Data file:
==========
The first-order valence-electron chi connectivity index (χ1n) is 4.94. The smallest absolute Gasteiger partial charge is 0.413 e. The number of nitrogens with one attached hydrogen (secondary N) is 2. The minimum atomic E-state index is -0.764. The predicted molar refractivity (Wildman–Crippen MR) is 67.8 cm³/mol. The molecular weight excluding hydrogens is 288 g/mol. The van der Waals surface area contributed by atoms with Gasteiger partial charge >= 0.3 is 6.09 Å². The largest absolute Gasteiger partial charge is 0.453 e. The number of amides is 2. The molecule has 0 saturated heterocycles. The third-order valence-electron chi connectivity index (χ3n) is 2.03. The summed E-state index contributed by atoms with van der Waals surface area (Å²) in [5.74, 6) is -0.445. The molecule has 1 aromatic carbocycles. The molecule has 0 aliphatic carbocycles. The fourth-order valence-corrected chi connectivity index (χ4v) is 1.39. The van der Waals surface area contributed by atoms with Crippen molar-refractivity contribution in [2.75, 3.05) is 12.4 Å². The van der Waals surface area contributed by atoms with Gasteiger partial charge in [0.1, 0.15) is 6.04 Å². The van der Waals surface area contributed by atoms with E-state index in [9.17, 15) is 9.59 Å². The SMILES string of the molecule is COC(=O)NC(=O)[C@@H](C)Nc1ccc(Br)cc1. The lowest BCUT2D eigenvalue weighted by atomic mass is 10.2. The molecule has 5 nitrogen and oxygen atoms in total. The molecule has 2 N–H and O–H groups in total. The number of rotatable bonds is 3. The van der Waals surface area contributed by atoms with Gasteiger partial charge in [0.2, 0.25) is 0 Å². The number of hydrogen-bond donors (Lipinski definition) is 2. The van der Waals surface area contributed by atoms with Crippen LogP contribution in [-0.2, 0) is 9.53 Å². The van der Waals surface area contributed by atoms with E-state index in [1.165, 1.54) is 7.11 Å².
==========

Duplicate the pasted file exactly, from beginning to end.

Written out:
The first-order valence-electron chi connectivity index (χ1n) is 4.94. The smallest absolute Gasteiger partial charge is 0.413 e. The number of nitrogens with one attached hydrogen (secondary N) is 2. The minimum atomic E-state index is -0.764. The predicted molar refractivity (Wildman–Crippen MR) is 67.8 cm³/mol. The molecular weight excluding hydrogens is 288 g/mol. The van der Waals surface area contributed by atoms with Gasteiger partial charge >= 0.3 is 6.09 Å². The largest absolute Gasteiger partial charge is 0.453 e. The number of amides is 2. The molecule has 0 saturated heterocycles. The third-order valence-electron chi connectivity index (χ3n) is 2.03. The summed E-state index contributed by atoms with van der Waals surface area (Å²) in [5.74, 6) is -0.445. The molecule has 1 aromatic carbocycles. The molecule has 0 aliphatic carbocycles. The fourth-order valence-corrected chi connectivity index (χ4v) is 1.39. The van der Waals surface area contributed by atoms with Crippen molar-refractivity contribution in [2.75, 3.05) is 12.4 Å². The van der Waals surface area contributed by atoms with Gasteiger partial charge in [0.1, 0.15) is 6.04 Å². The van der Waals surface area contributed by atoms with E-state index in [9.17, 15) is 9.59 Å². The SMILES string of the molecule is COC(=O)NC(=O)[C@@H](C)Nc1ccc(Br)cc1. The lowest BCUT2D eigenvalue weighted by atomic mass is 10.2. The molecule has 5 nitrogen and oxygen atoms in total. The molecule has 2 N–H and O–H groups in total. The number of rotatable bonds is 3. The van der Waals surface area contributed by atoms with Gasteiger partial charge in [0.2, 0.25) is 0 Å². The number of hydrogen-bond donors (Lipinski definition) is 2. The van der Waals surface area contributed by atoms with Crippen LogP contribution in [-0.2, 0) is 9.53 Å². The van der Waals surface area contributed by atoms with E-state index in [1.165, 1.54) is 7.11 Å².